Parasite ★★★★★

The opening of Bong Joon-ho's magnum opus, "Parasite," sees the Kim family (consisting of a father, mother, son, and daughter) living underground in a basement apartment. The walls are stained with dirt and rubble, the bathroom is cramp and claustrophobia (which could easily be said for the entire living space), and the family, poor as can be, can't seem to find themselves holding down a job in order to pay for food, water, and other expenses.

Move past the Kim hut, we pan over the town that the Kim family lives in and we see one house that stands on the hill, looking down upon its weaker citizens: This is the Park mansion, home of the park clan (consisting of, you guessed it, a father, mother, son, and daughter). In comparison to the Kim family, they're extremely well off; it's almost ridiculous on how wealthy of a family they are and how different they are to the Kim family. Hell, they've even got the same structure of family: A father, mother, son, and daughter.

The two families don't really come in contact with each other until the 30 (or so) minute mark; Kim Ki-woo has become, in thanks to his friend, the tutor of the Park girl, Da-hye, and through several observations, notes how he and his family can benefit from the Park's overwhelming surplus of wealth: Fire the workers and trick them into hiring his family. Because the Kim family aren't happy with their lifestyles and dream of changing it; they want the house on the hill, living with no worries. And the only way they can survive and even attempt this dream is trick the Park's.

And this, when realizing this, is where Bong Joon-ho's title of the film begins to make sense; the title being "Parasite" reveals a double meaning and both pertain to the Kim's and the Park's. The simple definition of a parasite, according to online (for this context), says that a parasite is "a person who habitually relies on or exploits others and gives nothing in return," which for the idea of the movie, brings up the question of whether the Kim's are the parasites thriving off of the Park's or if it's the other way around.

It's very easy to jump to the argument that the Kim's are the ones that are feeding off of the Park's (and in many scenes, reveal themselves as desperate enough to do anything to keep this trickery under control); they've lied to the Park's in order to get jobs, causing innocent people to get fired or pointless positions to get created. They do rely on the Park's in order to survive financially, they've latched onto them and won't let anything stop that from breaking. That being said, it's also something to note (and I think the REAL reason Bong has this called "Parasite") is because the Park's are the ones who're the so called parasites of life.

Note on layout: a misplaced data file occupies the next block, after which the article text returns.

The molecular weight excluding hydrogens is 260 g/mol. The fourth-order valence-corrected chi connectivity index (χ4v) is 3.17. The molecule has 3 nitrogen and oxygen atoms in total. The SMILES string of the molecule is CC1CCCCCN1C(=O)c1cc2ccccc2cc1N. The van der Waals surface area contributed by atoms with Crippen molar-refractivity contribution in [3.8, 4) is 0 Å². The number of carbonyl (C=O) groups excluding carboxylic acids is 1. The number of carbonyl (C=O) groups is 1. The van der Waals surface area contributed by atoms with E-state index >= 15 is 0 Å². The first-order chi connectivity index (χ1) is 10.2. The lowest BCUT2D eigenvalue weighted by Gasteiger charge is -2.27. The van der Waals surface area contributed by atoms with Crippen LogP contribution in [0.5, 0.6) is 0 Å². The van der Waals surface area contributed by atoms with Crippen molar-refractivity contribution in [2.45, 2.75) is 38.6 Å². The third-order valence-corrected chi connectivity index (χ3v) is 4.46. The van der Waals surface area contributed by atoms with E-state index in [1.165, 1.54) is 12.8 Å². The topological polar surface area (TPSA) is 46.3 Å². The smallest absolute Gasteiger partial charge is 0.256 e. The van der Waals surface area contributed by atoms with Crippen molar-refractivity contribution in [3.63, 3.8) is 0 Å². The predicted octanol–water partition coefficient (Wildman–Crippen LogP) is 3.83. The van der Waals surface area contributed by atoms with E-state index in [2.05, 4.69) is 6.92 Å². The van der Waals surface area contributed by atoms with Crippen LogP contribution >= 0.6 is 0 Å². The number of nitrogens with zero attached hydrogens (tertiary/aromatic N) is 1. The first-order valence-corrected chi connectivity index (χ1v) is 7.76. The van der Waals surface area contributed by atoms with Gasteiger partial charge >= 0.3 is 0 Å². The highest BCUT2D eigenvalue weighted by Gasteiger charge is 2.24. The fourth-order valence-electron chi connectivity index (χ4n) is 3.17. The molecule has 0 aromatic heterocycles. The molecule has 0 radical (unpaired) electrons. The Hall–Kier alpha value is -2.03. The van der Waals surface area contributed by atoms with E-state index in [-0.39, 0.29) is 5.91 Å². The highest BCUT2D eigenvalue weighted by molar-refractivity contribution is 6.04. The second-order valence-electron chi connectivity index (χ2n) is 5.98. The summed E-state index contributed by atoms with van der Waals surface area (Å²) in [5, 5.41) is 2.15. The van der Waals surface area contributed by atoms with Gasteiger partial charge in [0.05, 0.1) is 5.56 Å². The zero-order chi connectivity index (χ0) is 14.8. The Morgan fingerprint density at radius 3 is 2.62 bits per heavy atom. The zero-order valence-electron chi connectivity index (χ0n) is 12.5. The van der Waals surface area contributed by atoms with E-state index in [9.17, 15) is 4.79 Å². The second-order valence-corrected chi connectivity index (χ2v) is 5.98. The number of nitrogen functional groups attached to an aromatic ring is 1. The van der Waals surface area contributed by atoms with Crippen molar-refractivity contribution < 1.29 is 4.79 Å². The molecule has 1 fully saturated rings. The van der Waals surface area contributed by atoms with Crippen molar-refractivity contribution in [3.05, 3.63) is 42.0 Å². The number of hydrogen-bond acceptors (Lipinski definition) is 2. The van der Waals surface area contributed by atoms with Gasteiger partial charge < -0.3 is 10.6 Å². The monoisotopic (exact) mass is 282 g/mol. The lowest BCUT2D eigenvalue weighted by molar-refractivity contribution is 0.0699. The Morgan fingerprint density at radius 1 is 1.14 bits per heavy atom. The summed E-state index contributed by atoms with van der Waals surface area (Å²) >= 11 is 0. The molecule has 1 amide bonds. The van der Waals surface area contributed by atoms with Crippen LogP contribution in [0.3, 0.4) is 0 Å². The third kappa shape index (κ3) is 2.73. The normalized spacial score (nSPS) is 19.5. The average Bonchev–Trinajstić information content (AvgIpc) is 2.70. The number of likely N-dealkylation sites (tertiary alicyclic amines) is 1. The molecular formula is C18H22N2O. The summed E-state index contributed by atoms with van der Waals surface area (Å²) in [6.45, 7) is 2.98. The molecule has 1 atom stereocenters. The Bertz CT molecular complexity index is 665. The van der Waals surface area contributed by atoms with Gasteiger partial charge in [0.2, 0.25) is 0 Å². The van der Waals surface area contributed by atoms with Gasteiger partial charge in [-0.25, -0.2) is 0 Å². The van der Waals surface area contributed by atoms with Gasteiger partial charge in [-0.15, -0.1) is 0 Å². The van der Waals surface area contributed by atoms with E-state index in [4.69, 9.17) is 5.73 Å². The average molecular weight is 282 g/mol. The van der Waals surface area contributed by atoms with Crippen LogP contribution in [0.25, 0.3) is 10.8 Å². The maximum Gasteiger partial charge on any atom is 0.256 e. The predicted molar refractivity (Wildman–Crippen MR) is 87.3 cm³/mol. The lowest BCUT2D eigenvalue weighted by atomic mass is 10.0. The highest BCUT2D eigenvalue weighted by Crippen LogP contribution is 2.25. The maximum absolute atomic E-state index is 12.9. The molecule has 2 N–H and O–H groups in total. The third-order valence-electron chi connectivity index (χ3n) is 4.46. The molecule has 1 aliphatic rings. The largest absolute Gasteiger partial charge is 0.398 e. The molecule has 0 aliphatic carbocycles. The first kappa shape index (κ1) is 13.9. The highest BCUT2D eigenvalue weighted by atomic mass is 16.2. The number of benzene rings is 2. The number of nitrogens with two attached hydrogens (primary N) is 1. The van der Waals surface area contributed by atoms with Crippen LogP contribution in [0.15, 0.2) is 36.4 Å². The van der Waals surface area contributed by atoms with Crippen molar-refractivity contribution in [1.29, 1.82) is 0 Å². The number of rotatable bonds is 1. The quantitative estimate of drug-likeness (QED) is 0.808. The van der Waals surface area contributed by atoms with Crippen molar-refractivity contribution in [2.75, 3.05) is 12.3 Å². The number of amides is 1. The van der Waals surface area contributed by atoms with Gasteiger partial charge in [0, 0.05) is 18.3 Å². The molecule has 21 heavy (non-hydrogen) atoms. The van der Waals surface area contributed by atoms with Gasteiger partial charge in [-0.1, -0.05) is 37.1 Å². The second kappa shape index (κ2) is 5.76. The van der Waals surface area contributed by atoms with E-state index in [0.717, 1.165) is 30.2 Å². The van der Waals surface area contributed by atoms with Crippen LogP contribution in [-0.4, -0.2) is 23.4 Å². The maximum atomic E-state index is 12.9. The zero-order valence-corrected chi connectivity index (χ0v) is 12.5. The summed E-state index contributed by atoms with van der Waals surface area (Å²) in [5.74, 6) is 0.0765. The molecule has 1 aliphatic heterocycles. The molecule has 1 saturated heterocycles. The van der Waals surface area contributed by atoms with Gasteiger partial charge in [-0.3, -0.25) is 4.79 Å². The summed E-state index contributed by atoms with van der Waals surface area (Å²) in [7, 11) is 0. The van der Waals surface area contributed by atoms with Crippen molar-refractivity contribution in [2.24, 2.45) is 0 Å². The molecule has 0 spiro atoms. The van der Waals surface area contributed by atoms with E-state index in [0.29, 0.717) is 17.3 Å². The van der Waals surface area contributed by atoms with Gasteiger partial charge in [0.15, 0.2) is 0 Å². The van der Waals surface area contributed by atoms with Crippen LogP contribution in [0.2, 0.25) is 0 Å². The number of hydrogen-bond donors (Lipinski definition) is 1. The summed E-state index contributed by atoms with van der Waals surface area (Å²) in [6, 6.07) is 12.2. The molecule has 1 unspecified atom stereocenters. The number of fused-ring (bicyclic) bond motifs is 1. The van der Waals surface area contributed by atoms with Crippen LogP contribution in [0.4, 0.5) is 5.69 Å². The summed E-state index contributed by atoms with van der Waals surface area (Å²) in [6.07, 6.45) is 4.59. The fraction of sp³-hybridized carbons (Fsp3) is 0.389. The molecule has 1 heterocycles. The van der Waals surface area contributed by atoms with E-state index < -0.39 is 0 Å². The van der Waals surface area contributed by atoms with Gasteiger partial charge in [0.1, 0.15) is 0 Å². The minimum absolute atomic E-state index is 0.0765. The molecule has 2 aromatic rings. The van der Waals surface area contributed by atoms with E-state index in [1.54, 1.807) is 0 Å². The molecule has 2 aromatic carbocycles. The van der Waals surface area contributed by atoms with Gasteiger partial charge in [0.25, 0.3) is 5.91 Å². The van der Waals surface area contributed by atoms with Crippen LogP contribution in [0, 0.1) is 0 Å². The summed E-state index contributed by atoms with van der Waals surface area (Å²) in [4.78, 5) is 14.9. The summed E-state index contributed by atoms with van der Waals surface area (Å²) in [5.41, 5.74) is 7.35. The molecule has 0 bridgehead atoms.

This is probably obvious if you've seen the movie, but I think it still requires some sort of explanation as to what exactly the film (not the title) is about: The class deference and struggle that lies between them. The Park's see their longing for houseworkers as a sort of status of their wealth and use these people and turn them into some sort of property and can easily argue that by (unintentionally) hiring the Kim's, they can conclude that they're giving work to people who need it. But that idea is diminished when Mr. and Mrs. Park complain about how the Kim's smell and even more towards the end of the picture involving said smell and Mr. Park; they no longer view them as people, but as a possession for the mere fact that they're rich.

But here's the kicker, says Bong: The Park's (and everyone else who scowls at their houseworkers and employees) depend on them for normal, everyday human tasks, tasks they've neglected to learn. In one scene, Mr. Park notes on how he and his wife can't cook and another shows Mrs. Park struggling to load a dishwasher. They've become the parasites latching onto the Kim's for menial tasks and normal human functions; it's actually quite pathetic and also sad because Bong's film depicts a subtle reality for people who slave over people just to find out that they don't really value them as people, but as movable furniture for the house.

I think knowing this makes the outcome of "Parasite" more tragic and upsetting. But leaving that, everything you've heard about the movie is true: It's one of the funniest, tensest, darkest, and bleakest films of the year, with Bong encompassing many different genres - from the Hitchcockian thriller to the most warped black comedy - into the framework of this film. It's almost unbelievable at how well crafted and balanced this thing is; there's not a single misstep in Bong's craft and to call this his best work yet would be an understatement.

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